Oil discovery in Neodesha

Students visit the Norman No. 1 Well Museum in Neodesha, Kansas, to learn about the November 28, 1892, gusher — and about their state’s modern petroleum industry. Oil or natural gas is produced in 89 of 105 counties.

After 22 days of drilling near Neodesha, Kansas, the Norman No. 1 well comes in.

This November 28, 1892, oil discovery is considered by many Kansans to be America’s first significant oil well west of the Mississippi River. Colorado historians site their state’s Florence oilfield, discovered a decade earlier.

Both oilfields were among the earliest in the western United States – although rivaled by the April 1892 discovery of the Los Angeles City field near present-day Dodger Stadium – and eclipsed in 1901 by the “Lucas Gusher” at Spindletop, Texas.

Mighty Mid-Continent

Beginning with a production of just four barrels of oil a day, from 832 feet deep, the Kansas discovery well was the first to uncover the vast Mid-Continent petroleum region, which includes oil and natural gas fields extending into Nebraska, Oklahoma, Arkansas, Louisiana and Texas.

Norman No. 1 was the state’s first to produce commercial quantities of oil; it was soon joined by others to meet demand for refining oil into kerosene for lamps – and soon, gasoline. The very first Kansas oil well was drilled in Miami County as early as 1860.

Oil discovery in Neodesha

Oil flowing from the Kansas well “signaled the beginning of production from the immense Mid-Continent field.”

The 1892 oil gusher at Neodesha ushered in a new era for the small town and the entire state.

By 1904, Kansas was producing four million barrels of crude oil per year and, in 1925, ranked fifth among the states in oil production,” notes the Kansas Historical Society.

“William Mills arrived in Neodesha in 1892 and after examining several sites in the area, selected a garden plot belonging to T. J. Norman, a local blacksmith,” adds another historian. “On November 28, 1892, at just 832 feet, the steel bit chopped its way to find oil and the Norman No. 1 Oil Well.”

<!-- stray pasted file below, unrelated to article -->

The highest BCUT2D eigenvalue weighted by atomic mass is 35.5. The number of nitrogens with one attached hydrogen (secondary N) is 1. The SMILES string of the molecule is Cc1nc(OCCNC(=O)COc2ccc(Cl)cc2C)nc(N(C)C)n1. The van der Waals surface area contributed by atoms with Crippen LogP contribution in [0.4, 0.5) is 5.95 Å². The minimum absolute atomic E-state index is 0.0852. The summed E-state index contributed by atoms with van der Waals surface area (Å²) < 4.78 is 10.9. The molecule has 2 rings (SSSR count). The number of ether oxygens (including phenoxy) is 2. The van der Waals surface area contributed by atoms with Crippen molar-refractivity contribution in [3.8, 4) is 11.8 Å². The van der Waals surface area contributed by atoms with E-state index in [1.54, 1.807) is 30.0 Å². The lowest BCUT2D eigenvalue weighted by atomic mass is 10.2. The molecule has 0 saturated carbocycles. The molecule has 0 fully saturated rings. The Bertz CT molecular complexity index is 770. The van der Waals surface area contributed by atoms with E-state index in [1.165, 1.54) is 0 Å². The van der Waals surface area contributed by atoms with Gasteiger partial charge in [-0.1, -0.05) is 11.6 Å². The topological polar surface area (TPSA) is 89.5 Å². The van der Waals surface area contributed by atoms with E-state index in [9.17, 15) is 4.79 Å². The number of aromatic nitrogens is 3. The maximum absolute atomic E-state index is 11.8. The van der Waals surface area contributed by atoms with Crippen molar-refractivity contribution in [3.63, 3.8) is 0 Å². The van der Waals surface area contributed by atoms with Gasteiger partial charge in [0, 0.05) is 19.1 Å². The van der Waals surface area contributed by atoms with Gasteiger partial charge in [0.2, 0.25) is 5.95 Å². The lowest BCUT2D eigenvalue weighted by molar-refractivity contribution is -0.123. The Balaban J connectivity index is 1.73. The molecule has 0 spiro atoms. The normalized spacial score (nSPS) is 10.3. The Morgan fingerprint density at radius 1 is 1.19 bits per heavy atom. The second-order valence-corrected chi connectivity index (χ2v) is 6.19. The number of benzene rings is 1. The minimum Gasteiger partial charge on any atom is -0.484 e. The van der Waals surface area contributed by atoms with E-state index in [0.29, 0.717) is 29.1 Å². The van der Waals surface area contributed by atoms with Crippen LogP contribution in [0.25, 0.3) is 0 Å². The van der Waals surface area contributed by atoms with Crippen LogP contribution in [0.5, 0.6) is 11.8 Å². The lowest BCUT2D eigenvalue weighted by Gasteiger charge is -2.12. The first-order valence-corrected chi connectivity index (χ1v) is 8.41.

Mills immediately plugged the well and traveled east to show a sample to the experienced oilmen of Pennsylvania.

“It proved that Neodesha had the riches of oil and gas in their back yard, making the area the richest bed of prehistoric decay,” explains Neodesha’s oil museum.

The Neodesha discovery attracts the attention of men willing to risk large amounts of money on Kansas as a source of oil, the museum notes.

“The first of these were John W. Galey and James Guffey of Pittsburgh, Pennsylvania. These veteran oilmen, with their talent for developing petroleum resources on a large scale, put southeastern Kansas on the road to success.”

Oil discovery in Neodesha

A rare photograph shows a Standard Oil refinery in Neodesha, Kansas. Built in 1897, it refined 500 barrels of oil per day – the first to process oil from the Mid-Continent field. From “Kansas Memory” collection of the Kansas Historical Society.

Today, the Norman No. 1 well site – added to the U.S. National Register of Historic Places on August 28, 1974, and designated a U.S. National Landmark on December 22, 1977 – is at the northeast corner of Mill and First streets in Neodesha.

“A museum has been built in a city park surrounding the site – a fitting recognition of Norman No. 1’s importance as one of the most significant oil discoveries in U. S. and Kansas history,” concludes the Kansas Historical Society.

The Norman No. 1 Museum and RV Park offers indoor and outdoor exhibits that include a replica of the original wooden cable-tool derrick.

Learn about another (far larger) Mid-Continent field discovered using earth science in Kansas Oil Boom.


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